Pirates, Piracy and the Law

Pirates, Piracy and the Law

The study of the history of piracy and pirate can be studied from many professional perspectives; including, technically, sociopolitically or criminologically. But piracy and pirates can also be seen through a legal perspective. The relevance of piracy study is best illustrated by considering what piracy and pirates are. Piracy was a crime, a violation of the law. Pirates are a class of criminals whose primary crime was piracy.

Since piracy is a crime, they must contain specific laws on the subject. Like all criminal laws, the law on piracy serves to define what actions or combinations of actions or omissions that would piracy. Like all laws, the law on piracy has a source. The source of laws contains custom, statues and treaties. The law also provides finalism. Laws sometimes have exceptions, exceptions to the general law on piracy are privatization. Finally, the law on piracy provides procedures for prosecution of pirates and for the alleged pirate to defend themselves against these charges.

Regarding the Law that Defines Piracy Their are many piracy laws but it is possible to mount a definition of piracy. A person is guilty of piracy if he divests or transports or attempts to remove and transfer his or her property or ships on that ship. or be a master or crew member of a ship used as a platform for the completed or attempted piracy. All the above behaviors will come unless the crew carrying out the pirate action acts under and according to a letter of brevity or otherwise acts as a state apparatus. In order to be guilty of piracy, the pirate action must take place in international waters that are at least 3 miles from the mainland. Laws that prohibit piracy would not limit it to people involved in traditional piracy documents. The law also classifies people who consciously help or involve pirates as pirates themselves. The kind of help or commitment that is classified as piracy involves collaborating with pirates, financing pirates, procuring goods used by pirates, keeping stolen goods for them, advising them, driving from countries that give them equipment or helps them recruit etc.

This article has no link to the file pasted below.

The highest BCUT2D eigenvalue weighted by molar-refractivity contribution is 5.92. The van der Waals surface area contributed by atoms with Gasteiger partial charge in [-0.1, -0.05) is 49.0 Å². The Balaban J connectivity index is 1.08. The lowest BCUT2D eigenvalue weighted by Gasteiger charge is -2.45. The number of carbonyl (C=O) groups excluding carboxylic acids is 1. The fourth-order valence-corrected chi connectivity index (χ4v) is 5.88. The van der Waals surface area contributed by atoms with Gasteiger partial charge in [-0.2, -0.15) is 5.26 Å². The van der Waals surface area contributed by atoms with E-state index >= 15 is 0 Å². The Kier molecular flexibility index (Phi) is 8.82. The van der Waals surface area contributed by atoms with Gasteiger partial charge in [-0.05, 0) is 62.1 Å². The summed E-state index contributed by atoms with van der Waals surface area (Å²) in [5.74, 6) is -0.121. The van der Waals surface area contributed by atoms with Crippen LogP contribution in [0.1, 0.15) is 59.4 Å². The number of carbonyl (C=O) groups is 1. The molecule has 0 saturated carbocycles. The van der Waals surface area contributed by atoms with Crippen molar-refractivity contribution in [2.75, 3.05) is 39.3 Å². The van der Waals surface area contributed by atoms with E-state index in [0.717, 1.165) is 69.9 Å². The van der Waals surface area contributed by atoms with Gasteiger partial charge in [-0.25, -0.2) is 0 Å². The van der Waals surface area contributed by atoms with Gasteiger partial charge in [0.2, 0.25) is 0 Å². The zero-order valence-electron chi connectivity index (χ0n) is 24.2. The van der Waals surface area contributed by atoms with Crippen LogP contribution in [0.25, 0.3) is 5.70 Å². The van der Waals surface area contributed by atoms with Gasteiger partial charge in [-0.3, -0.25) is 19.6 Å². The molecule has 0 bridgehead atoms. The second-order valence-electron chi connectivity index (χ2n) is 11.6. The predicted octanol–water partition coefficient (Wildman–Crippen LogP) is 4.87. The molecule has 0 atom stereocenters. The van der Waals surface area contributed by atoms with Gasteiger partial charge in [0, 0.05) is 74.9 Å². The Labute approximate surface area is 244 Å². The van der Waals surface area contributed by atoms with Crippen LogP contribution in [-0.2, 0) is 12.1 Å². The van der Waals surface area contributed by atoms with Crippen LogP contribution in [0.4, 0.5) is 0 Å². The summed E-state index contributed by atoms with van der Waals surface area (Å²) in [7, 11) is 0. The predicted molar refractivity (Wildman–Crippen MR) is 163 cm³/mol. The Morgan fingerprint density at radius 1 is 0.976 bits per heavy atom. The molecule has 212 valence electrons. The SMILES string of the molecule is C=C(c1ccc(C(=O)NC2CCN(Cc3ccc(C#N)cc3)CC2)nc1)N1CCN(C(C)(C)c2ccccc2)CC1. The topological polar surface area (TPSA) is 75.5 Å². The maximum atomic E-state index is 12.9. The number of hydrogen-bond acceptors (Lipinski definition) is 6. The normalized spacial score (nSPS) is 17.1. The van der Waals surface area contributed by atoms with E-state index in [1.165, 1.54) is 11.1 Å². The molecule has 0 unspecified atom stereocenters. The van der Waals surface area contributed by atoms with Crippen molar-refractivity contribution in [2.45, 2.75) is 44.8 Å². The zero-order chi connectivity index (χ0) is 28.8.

The sources of these laws prohibiting piracy varied. Like all laws, many of the laws prohibiting piracy were customary or international custom. Customer law is created overtime based on a significant number of persons or entities engaged in or not doing business based on a belief in a legal obligation or legal right. During the discovery age and later countries, England began to use statues as a tool for piracy. These early statues as the criminals at the sea act in 1535 and the pirate document from 1698 stated that piracy was illegal and the procedure that would be used in piracy cases. But in England, these statues have not completely broken the customary law. These statues such as the pirate laws of 1698 and 1717 usually did not define piracy and were asked what activities were piracy that would be answered in accordance with customary law. In terms that define what acts of piracy, the early statues that are described as piracy only if these acts would not be regarded as piracy under customary law. As such, a description of piracy documents was not a codification of previously existing customary law but an expansion of what activities are defined as piracy. The statues therefore served as a legal tool for governments to treat selected maritime crime with gravity and punishment for piracy. Examples of this practice included in the 1698 and 1744 piracy and piracy statutes extended customary definition of piracy to include the treacherous act of their citizens serving on an enemy's private person as piracy if English ships are targeted at attacks. Even in 1698, the British government revised the law's piracy to include captains and crew of ships who volunteered their ships for use by pirates. The extension of the number of acts classified as piracy continued to the 19th century. In 1824, the British Parliament would follow the US Congress to expand the legal definition of piracy to include the oceanic transport of people to be used as slaves. Not by postponing the British Parliament's extension of the definition of piracy, before 1997, the British statue did not generally define what acts of piracy. In its 1997 Maritime Protection Act, the presidency of the United Nations Convention on the Law of the Sea established maritime law. Later treaties would ban piracy.

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